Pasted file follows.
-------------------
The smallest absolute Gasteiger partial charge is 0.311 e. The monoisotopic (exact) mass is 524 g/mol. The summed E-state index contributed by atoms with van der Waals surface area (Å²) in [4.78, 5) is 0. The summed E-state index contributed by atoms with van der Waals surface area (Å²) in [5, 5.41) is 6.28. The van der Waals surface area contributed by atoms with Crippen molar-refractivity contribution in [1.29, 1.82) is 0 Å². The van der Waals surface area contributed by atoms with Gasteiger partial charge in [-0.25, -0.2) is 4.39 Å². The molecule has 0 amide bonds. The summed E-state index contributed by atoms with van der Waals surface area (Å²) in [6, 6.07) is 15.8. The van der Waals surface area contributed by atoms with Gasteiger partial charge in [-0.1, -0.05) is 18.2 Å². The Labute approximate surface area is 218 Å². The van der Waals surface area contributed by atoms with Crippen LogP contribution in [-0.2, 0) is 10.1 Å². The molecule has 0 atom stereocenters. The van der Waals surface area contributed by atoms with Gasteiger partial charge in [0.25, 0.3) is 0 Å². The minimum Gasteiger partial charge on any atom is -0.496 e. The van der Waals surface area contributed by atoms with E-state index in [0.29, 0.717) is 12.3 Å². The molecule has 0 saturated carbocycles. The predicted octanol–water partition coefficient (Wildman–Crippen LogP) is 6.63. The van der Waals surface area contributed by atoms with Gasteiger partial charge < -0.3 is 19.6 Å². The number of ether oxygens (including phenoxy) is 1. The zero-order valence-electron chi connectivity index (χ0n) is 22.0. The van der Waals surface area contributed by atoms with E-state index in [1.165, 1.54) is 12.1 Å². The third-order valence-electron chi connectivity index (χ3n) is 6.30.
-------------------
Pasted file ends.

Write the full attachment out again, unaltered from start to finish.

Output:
The smallest absolute Gasteiger partial charge is 0.311 e. The monoisotopic (exact) mass is 524 g/mol. The summed E-state index contributed by atoms with van der Waals surface area (Å²) in [4.78, 5) is 0. The summed E-state index contributed by atoms with van der Waals surface area (Å²) in [5, 5.41) is 6.28. The van der Waals surface area contributed by atoms with Crippen molar-refractivity contribution in [1.29, 1.82) is 0 Å². The van der Waals surface area contributed by atoms with Gasteiger partial charge in [-0.25, -0.2) is 4.39 Å². The molecule has 0 amide bonds. The summed E-state index contributed by atoms with van der Waals surface area (Å²) in [6, 6.07) is 15.8. The van der Waals surface area contributed by atoms with Gasteiger partial charge in [-0.1, -0.05) is 18.2 Å². The Labute approximate surface area is 218 Å². The van der Waals surface area contributed by atoms with Crippen LogP contribution in [-0.2, 0) is 10.1 Å². The molecule has 0 atom stereocenters. The van der Waals surface area contributed by atoms with Gasteiger partial charge in [0.25, 0.3) is 0 Å². The minimum Gasteiger partial charge on any atom is -0.496 e. The van der Waals surface area contributed by atoms with E-state index in [0.29, 0.717) is 12.3 Å². The molecule has 0 saturated carbocycles. The predicted octanol–water partition coefficient (Wildman–Crippen LogP) is 6.63. The van der Waals surface area contributed by atoms with Gasteiger partial charge < -0.3 is 19.6 Å². The number of ether oxygens (including phenoxy) is 1. The zero-order valence-electron chi connectivity index (χ0n) is 22.0. The van der Waals surface area contributed by atoms with E-state index in [1.165, 1.54) is 12.1 Å². The third-order valence-electron chi connectivity index (χ3n) is 6.30.